"Here the search was conducted more than an hour after federal agents had gained exclusive control of the footlocker and long after respondents were securely in custody; the search therefore cannot be viewed as incidental to the arrest or as justified by any other exigency. Even though on this record the issuance of a warrant by a judicial officer was reasonably predictable, a line must be drawn. In our view, when no exigency is shown to support the need for an immediate search, the Warrant Clause places the line at the point where the property to be searched comes under the exclusive dominion of police authority. Respondents were therefore entitled to the protection of the Warrant Clause with the evaluation of a neutral magistrate, before their privacy interests in the contents of the footlocker were invaded." Id. 433 U.S. at 15, 97 S. Ct. at 2485. (Footnotes omitted).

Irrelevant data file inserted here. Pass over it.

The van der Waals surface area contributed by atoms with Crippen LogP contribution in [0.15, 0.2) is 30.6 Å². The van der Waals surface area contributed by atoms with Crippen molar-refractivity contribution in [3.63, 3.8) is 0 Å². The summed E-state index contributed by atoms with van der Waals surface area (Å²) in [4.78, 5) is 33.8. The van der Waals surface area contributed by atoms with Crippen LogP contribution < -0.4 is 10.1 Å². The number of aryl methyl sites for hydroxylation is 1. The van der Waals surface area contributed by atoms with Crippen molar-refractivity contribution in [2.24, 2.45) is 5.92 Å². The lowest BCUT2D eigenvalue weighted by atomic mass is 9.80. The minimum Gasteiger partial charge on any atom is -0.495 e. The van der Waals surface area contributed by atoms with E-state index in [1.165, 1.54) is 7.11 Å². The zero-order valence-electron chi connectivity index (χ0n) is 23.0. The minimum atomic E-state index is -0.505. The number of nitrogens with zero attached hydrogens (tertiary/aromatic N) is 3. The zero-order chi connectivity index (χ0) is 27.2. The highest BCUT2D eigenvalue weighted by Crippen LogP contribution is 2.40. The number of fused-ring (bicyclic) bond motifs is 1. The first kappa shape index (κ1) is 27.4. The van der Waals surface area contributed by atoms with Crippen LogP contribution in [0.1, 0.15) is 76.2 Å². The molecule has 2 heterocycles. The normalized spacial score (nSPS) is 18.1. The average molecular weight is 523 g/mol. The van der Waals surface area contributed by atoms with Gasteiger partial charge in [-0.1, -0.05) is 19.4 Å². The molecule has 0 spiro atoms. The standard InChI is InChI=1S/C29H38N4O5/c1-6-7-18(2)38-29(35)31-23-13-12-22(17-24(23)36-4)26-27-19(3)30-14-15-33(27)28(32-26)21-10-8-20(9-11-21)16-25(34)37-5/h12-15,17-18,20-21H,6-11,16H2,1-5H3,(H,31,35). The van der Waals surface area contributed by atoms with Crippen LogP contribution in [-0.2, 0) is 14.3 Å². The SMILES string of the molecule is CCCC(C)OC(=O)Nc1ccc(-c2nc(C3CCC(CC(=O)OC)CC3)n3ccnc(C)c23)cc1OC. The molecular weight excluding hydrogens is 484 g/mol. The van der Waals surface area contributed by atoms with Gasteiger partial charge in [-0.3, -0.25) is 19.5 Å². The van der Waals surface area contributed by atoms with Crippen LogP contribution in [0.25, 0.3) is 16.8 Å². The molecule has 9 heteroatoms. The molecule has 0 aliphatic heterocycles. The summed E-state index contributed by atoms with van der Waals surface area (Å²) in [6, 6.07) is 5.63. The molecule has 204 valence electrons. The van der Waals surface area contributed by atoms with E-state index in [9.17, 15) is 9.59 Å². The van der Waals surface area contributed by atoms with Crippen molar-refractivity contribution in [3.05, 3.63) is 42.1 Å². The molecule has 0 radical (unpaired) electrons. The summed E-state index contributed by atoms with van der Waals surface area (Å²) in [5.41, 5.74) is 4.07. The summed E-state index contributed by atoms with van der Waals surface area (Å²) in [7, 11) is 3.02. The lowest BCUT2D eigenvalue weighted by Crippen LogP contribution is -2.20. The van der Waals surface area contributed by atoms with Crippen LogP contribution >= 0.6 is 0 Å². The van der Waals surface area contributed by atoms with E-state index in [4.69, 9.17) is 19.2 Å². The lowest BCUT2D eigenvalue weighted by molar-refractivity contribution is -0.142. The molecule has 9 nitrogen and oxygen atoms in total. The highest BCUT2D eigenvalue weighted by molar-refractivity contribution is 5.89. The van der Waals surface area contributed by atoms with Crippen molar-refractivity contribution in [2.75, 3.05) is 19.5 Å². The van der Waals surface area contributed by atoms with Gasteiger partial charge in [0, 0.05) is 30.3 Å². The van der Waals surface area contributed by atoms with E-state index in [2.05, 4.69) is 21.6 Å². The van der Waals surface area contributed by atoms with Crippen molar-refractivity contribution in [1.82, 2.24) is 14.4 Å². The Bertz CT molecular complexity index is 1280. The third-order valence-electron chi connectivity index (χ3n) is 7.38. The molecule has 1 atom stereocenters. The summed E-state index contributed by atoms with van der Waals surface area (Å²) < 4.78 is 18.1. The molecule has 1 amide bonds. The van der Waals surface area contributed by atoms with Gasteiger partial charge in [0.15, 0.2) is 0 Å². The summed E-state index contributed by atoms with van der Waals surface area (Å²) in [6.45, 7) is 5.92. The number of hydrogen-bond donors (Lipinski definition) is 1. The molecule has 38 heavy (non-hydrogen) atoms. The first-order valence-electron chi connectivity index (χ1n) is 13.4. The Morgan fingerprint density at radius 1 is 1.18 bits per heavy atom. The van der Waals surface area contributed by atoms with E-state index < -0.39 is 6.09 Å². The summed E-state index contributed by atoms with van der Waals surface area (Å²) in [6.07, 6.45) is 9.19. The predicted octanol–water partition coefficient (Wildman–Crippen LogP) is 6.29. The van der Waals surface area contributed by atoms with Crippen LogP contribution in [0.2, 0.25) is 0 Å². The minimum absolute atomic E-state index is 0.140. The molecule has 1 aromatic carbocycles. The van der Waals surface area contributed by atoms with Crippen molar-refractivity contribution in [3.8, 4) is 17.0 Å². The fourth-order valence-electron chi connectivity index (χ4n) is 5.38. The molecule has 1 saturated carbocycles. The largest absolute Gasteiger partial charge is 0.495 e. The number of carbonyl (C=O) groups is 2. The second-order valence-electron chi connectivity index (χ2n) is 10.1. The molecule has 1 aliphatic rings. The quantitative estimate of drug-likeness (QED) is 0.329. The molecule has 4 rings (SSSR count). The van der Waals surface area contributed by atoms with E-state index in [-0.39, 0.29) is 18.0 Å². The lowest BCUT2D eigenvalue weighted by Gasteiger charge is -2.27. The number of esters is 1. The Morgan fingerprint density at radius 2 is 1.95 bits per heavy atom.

Therefore, while the agents were entitled to inventory the vehicle and seize any items in plain view, they were not entitled to search the closed pieces of luggage contained in the vehicle. Accordingly, the Court will suppress the contents of those two pieces of luggage.

With respect to the questioning of Vallieres on June 13, 1977 at the office of the Drug Enforcement Administration, the case of Miranda v. Arizona, 384 U.S. 436, 473-474, 86 S. Ct. 1602, 1627, 16 L. Ed. 2d 694 (1966) establishes the applicable rule.